Endocrine Abstracts (2012) 28 P201

24-hour urinary glucocorticoid metabolites are associated with hyperinsulinaemia independent of BMI in patients with the polycystic ovary syndrome

Michael O'Reilly, John Hazlehurst, Marie Lebbe, Paul Stewart, Jeremy Tomlinson & Wiebke Arlt

Centre for Endocrinology, Diabetes and Metabolism, University of Birmingham, Birmingham, United Kingdom.

Polycystic ovary syndrome (PCOS) is a triad of insulin resistance, hyperandrogenism and anovulation. PCOS is associated with increased adrenocortical drive and 5alpha-reductase activity, which may have adverse metabolic consequences. Here we analysed the relationship of urinary androgen and glucocorticoid metabolite excretion with markers of insulin resistance in a large PCOS cohort. We compared results from 127 PCOS patients fulfilling Rotterdam diagnostic criteria with 100 BMI-matched controls. All subjects underwent baseline anthropometric assessment including BMI and metabolic testing with fasting plasma glucose and insulin levels, oral glucose tolerance test (OGTT), and HOMA-IR calculation. 24-hour urine samples from patients and controls were analysed by gas chromatography/mass spectrometry for total androgen and total glucocorticoid metabolite excretion. Partial correlation testing with adjustment for age and BMI was used to examine the relationship between urine metabolite excretion and markers of insulin resistance. OGTT results were abnormal in 26 PCOS patients (20.5%). Dysglycaemic PCOS women did not differ by age from normoglycaemic PCOS patients but had a significantly higher BMI (35.6±6.2 vs 30.5±6.7 kg/m2, P=0.001) and a higher HOMA-IR (3.99±3.33 vs 1.75±1.51, P<0.001). 40% of PCOS patients with a BMI>30 (27/67) showed evidence of dysglycaemia, which was detected in only 7% (4/53) in PCOS After adjustment for age and BMI, total glucocorticoid metabolites in the PCOS group had a significant positive correlation with fasting insulin (r=0.299, P=.0.004) and HOMA-IR levels (r=0.209, P=0.046), which was not detected in controls (r=0.084, P=0.488 and r=0.111, P=0.355). Total androgen metabolite excretion in the PCOS group correlated with fasting insulin when controlling for age alone (r=0.19, P=0.046) but that correlation disappeared when levels where adjusted for age and BMI (r=0.082, P=0.438). In PCOS, total glucocorticoid metabolite excretion is strongly correlated with fasting insulin and HOMA-IR levels. Increased adrenocortical drive in PCOS may contribute significantly to the adverse metabolic profile of these patients.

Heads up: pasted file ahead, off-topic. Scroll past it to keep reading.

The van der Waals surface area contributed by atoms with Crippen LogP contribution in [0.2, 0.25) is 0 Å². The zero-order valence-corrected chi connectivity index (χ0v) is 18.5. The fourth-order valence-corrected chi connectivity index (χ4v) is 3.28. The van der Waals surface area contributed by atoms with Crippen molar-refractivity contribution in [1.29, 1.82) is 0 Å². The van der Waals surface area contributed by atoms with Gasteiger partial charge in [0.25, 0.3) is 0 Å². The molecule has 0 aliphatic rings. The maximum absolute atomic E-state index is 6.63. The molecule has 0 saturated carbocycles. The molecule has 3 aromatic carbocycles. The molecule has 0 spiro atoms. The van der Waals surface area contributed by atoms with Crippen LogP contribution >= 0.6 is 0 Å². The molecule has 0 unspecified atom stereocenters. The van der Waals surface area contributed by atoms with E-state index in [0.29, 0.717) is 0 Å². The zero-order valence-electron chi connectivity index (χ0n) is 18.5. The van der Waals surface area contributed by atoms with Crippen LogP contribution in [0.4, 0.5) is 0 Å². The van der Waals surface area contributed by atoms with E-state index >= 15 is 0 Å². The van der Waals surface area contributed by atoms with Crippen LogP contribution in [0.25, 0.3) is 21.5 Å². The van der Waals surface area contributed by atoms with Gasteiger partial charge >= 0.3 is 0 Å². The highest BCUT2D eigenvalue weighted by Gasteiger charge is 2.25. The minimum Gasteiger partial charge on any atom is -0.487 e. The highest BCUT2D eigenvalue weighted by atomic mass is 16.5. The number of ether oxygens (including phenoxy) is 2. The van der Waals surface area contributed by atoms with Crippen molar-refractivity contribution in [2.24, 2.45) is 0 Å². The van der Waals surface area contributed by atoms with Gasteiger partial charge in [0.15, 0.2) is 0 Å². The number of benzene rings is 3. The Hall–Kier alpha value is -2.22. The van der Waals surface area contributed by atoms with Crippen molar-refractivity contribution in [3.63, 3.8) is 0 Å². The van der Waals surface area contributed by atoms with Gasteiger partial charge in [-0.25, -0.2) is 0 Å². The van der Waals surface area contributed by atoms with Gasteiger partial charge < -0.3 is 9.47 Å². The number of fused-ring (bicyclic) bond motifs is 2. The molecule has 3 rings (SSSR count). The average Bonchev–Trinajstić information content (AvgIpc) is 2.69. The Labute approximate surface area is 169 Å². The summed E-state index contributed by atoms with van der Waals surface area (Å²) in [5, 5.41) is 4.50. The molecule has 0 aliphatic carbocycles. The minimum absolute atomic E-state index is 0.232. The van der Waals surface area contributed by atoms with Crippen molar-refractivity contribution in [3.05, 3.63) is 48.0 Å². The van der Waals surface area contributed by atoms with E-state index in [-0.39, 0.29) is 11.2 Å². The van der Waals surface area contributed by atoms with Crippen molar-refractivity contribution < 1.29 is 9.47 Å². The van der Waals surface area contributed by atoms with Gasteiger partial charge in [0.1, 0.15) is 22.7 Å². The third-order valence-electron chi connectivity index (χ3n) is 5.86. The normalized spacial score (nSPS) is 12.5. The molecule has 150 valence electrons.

Declaration of interest: There is no conflict of interest that could be perceived as prejudicing the impartiality of the research reported.

Funding: No specific grant from any funding agency in the public, commercial or not-for-profit sector.

Article tools

My recent searches

No recent searches.